David Brooks has a quirky column today saying we should do better at suffering fools:
Smart people who’ve thought about this usually understand that the habits we put in practice end up shaping the people we are within. “Manners are of more importance than laws,” Edmund Burke wrote.
All I can think of is the political application and I have to object. How long are you supposed to be polite and respond in good faith to, say, a pundit who demonstrates zero concern for facts? For a politician who dismisses science? Perhaps rudeness isn’t the answer, but you certainly shouldn’t dignify those people by taking them seriously.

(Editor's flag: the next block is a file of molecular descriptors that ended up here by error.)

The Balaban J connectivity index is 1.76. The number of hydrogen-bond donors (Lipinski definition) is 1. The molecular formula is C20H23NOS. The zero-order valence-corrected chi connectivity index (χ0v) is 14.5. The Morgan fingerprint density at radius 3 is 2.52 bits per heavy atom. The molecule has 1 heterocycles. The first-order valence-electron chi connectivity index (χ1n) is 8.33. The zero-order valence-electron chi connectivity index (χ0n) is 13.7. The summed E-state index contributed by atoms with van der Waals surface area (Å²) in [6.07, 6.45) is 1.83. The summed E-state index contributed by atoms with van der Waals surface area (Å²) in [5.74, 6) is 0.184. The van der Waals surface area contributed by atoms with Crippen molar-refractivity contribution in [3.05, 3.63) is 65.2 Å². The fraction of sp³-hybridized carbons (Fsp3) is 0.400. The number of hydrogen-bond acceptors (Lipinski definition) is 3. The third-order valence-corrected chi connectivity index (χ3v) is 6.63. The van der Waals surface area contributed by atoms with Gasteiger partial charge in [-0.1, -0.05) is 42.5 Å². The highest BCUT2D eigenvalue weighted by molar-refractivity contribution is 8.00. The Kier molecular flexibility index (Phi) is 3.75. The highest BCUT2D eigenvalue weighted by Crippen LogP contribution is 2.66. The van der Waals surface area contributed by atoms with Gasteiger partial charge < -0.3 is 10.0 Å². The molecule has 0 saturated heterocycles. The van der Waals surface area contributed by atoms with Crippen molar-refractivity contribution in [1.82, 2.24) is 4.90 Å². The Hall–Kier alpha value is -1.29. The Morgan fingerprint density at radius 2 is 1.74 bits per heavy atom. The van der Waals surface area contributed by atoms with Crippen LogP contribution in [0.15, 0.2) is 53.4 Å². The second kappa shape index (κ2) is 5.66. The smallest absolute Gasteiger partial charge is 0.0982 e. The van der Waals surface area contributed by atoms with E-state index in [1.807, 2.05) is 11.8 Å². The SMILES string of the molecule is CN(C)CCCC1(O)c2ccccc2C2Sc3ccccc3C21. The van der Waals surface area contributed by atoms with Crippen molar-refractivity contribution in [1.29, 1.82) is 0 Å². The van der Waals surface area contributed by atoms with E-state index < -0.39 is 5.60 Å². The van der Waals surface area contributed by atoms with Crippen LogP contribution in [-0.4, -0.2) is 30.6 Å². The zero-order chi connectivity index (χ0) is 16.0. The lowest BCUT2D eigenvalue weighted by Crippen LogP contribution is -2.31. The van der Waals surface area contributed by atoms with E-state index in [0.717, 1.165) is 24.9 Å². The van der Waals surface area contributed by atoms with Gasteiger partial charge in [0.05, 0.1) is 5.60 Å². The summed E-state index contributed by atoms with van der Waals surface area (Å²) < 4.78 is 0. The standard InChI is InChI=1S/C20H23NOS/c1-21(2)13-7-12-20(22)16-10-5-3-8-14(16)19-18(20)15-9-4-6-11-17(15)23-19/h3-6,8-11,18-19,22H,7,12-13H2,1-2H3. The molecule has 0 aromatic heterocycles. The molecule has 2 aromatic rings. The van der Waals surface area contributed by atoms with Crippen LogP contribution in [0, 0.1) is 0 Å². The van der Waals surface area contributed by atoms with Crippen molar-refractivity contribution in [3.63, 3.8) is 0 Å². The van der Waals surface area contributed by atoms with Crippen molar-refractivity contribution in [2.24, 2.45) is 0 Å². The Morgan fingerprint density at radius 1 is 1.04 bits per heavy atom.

That doesn’t mean his column is worthless. I think we should do a better job of treating interlocutors politely and talking to them in good faith. But as the evidence mounts that they’re not worth taking seriously, or that they’re not operating in good faith, they ought to be accorded less respect. Here’s my theory in graph form: